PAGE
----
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    2. Perhaps he didn't really believe either of these. Liberal democracy assumes it goes both ways, so perhaps he was trying to make them seem as different as possible, so erstwhile supporters of liberal democracy would fall one way or the other, and he didn't care which.

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  2. I neglected to mention the bearing Heidegger's philosophy has on the issue of human depression, or anxiety. A while ago, I wrote a piece on depression which invoked Heidegger's account of everyday being contrasted against the problematization of life which comes with the philosophical tradition

    http://afreeleftblog.blogspot.co.uk/2013/09/a-few-thoughts-on-depression-and.html

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  3. Standpoint magazine has an excellent (though very long) article up exploring Heidegger and the Black Notebooks - worth reading if you're interested in this topic:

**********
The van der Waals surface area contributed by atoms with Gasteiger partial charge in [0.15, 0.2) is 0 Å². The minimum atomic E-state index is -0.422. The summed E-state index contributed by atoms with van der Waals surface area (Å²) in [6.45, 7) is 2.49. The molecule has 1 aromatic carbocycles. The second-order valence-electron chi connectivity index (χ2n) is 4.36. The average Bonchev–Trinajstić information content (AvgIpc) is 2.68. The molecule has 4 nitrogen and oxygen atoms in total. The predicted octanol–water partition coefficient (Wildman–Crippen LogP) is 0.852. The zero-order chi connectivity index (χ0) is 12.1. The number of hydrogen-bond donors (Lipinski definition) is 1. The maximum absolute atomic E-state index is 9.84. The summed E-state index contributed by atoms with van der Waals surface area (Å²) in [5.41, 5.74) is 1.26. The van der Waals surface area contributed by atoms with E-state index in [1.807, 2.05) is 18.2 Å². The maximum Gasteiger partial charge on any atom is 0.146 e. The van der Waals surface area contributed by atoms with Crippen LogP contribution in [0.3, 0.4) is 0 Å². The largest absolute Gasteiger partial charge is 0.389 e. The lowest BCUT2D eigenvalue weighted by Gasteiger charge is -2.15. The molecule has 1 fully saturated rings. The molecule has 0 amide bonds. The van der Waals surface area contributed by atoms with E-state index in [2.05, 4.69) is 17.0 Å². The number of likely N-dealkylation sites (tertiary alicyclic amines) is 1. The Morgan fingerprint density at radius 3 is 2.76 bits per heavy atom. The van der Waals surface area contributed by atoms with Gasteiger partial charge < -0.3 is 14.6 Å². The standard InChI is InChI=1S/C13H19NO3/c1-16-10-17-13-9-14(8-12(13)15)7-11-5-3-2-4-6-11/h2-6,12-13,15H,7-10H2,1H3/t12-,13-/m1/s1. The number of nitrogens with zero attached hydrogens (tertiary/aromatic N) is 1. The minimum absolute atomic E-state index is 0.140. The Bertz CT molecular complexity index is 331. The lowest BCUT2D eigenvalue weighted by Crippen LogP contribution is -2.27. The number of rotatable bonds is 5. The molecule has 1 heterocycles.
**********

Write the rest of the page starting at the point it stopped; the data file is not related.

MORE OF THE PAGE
http://standpointmag.co.uk/features-june-14-caught-in-trap-own-metaphysics-judith-wolfe-martin-heidegger

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  4. The ideas of Martin Heidegger, a brilliant but flawed man need to be examined very carefully. This is especially important for the idea that we create meanings as communities without discussing who is dominating those communities:



    The ideas of Heidegger need to be looked at very carefully, especially the idea of beings finding their meaning apart from an overarching transcendent truth:
    https://thereluctantsamizdatwordpresscom.wordpress.com/2016/01/19/the-power-of-a-lie/